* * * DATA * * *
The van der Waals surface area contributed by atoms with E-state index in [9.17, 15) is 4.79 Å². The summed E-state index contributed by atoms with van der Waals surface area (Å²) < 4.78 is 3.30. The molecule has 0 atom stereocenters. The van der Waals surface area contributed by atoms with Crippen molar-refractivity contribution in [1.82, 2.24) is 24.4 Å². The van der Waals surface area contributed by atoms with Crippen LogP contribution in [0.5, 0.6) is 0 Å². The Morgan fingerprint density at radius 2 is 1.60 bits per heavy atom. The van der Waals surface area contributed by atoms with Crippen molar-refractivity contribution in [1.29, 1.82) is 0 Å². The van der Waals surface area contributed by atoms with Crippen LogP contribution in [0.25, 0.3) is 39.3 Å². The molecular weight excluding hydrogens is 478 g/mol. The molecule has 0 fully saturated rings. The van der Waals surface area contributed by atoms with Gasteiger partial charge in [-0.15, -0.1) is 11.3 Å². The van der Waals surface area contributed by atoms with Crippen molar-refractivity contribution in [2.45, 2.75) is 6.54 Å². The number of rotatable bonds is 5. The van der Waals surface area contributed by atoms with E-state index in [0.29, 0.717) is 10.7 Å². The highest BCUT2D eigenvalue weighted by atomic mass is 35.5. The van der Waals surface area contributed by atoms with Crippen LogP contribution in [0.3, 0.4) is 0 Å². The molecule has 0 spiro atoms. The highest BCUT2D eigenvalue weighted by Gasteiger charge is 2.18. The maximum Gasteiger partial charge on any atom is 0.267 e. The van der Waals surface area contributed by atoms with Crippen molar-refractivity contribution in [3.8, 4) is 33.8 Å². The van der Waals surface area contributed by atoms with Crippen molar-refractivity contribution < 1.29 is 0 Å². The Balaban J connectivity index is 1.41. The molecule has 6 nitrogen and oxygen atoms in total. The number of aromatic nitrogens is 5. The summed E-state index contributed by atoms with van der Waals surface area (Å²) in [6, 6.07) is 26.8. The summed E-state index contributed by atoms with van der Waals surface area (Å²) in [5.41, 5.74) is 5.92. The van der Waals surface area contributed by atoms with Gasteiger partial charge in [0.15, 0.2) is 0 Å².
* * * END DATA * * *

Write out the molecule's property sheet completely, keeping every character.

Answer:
The van der Waals surface area contributed by atoms with E-state index in [9.17, 15) is 4.79 Å². The summed E-state index contributed by atoms with van der Waals surface area (Å²) < 4.78 is 3.30. The molecule has 0 atom stereocenters. The van der Waals surface area contributed by atoms with Crippen molar-refractivity contribution in [1.82, 2.24) is 24.4 Å². The van der Waals surface area contributed by atoms with Crippen LogP contribution in [0.5, 0.6) is 0 Å². The Morgan fingerprint density at radius 2 is 1.60 bits per heavy atom. The van der Waals surface area contributed by atoms with Crippen molar-refractivity contribution in [1.29, 1.82) is 0 Å². The van der Waals surface area contributed by atoms with Crippen LogP contribution in [0.25, 0.3) is 39.3 Å². The molecular weight excluding hydrogens is 478 g/mol. The molecule has 0 fully saturated rings. The van der Waals surface area contributed by atoms with Gasteiger partial charge in [-0.15, -0.1) is 11.3 Å². The van der Waals surface area contributed by atoms with Crippen molar-refractivity contribution in [2.45, 2.75) is 6.54 Å². The number of rotatable bonds is 5. The van der Waals surface area contributed by atoms with E-state index in [0.29, 0.717) is 10.7 Å². The highest BCUT2D eigenvalue weighted by atomic mass is 35.5. The van der Waals surface area contributed by atoms with Crippen LogP contribution in [0.3, 0.4) is 0 Å². The molecule has 0 spiro atoms. The highest BCUT2D eigenvalue weighted by Gasteiger charge is 2.18. The maximum Gasteiger partial charge on any atom is 0.267 e. The van der Waals surface area contributed by atoms with Crippen molar-refractivity contribution in [3.8, 4) is 33.8 Å². The van der Waals surface area contributed by atoms with Crippen molar-refractivity contribution < 1.29 is 0 Å². The Balaban J connectivity index is 1.41. The molecule has 6 nitrogen and oxygen atoms in total. The number of aromatic nitrogens is 5. The summed E-state index contributed by atoms with van der Waals surface area (Å²) in [6, 6.07) is 26.8. The summed E-state index contributed by atoms with van der Waals surface area (Å²) in [5.41, 5.74) is 5.92. The van der Waals surface area contributed by atoms with Gasteiger partial charge in [0.15, 0.2) is 0 Å².